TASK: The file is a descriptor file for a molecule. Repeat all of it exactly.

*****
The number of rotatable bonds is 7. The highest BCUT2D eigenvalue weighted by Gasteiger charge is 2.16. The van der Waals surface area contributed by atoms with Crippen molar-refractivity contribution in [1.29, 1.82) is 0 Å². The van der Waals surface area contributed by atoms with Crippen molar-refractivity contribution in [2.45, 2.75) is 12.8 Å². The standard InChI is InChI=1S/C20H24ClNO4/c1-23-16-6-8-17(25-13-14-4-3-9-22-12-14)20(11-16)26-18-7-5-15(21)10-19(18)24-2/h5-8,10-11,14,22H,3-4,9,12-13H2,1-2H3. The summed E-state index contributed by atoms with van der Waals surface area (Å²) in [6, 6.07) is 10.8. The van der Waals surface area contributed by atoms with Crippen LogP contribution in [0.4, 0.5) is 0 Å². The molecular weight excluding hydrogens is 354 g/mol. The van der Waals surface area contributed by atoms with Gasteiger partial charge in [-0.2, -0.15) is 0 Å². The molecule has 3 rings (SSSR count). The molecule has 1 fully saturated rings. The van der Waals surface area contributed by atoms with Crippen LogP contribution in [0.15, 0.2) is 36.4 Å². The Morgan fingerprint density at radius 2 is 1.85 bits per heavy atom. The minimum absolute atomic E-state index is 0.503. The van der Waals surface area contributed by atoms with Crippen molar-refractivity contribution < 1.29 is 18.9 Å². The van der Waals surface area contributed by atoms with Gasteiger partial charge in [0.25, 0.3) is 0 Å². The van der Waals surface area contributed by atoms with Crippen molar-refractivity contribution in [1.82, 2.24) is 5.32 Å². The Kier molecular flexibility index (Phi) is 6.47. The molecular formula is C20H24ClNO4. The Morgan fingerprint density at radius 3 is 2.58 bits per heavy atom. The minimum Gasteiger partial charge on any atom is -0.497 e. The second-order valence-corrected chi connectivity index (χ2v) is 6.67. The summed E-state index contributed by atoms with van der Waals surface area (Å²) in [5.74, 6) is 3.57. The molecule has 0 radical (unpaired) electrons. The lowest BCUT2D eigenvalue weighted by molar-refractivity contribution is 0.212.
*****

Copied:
The number of rotatable bonds is 7. The highest BCUT2D eigenvalue weighted by Gasteiger charge is 2.16. The van der Waals surface area contributed by atoms with Crippen molar-refractivity contribution in [1.29, 1.82) is 0 Å². The van der Waals surface area contributed by atoms with Crippen molar-refractivity contribution in [2.45, 2.75) is 12.8 Å². The standard InChI is InChI=1S/C20H24ClNO4/c1-23-16-6-8-17(25-13-14-4-3-9-22-12-14)20(11-16)26-18-7-5-15(21)10-19(18)24-2/h5-8,10-11,14,22H,3-4,9,12-13H2,1-2H3. The summed E-state index contributed by atoms with van der Waals surface area (Å²) in [6, 6.07) is 10.8. The van der Waals surface area contributed by atoms with Crippen LogP contribution in [0.4, 0.5) is 0 Å². The molecular weight excluding hydrogens is 354 g/mol. The van der Waals surface area contributed by atoms with Gasteiger partial charge in [-0.2, -0.15) is 0 Å². The molecule has 3 rings (SSSR count). The molecule has 1 fully saturated rings. The van der Waals surface area contributed by atoms with Crippen LogP contribution in [0.15, 0.2) is 36.4 Å². The Morgan fingerprint density at radius 2 is 1.85 bits per heavy atom. The minimum absolute atomic E-state index is 0.503. The van der Waals surface area contributed by atoms with Crippen molar-refractivity contribution < 1.29 is 18.9 Å². The van der Waals surface area contributed by atoms with Gasteiger partial charge in [0.25, 0.3) is 0 Å². The van der Waals surface area contributed by atoms with Crippen molar-refractivity contribution in [1.82, 2.24) is 5.32 Å². The Kier molecular flexibility index (Phi) is 6.47. The molecular formula is C20H24ClNO4. The Morgan fingerprint density at radius 3 is 2.58 bits per heavy atom. The minimum Gasteiger partial charge on any atom is -0.497 e. The second-order valence-corrected chi connectivity index (χ2v) is 6.67. The summed E-state index contributed by atoms with van der Waals surface area (Å²) in [5.74, 6) is 3.57. The molecule has 0 radical (unpaired) electrons. The lowest BCUT2D eigenvalue weighted by molar-refractivity contribution is 0.212.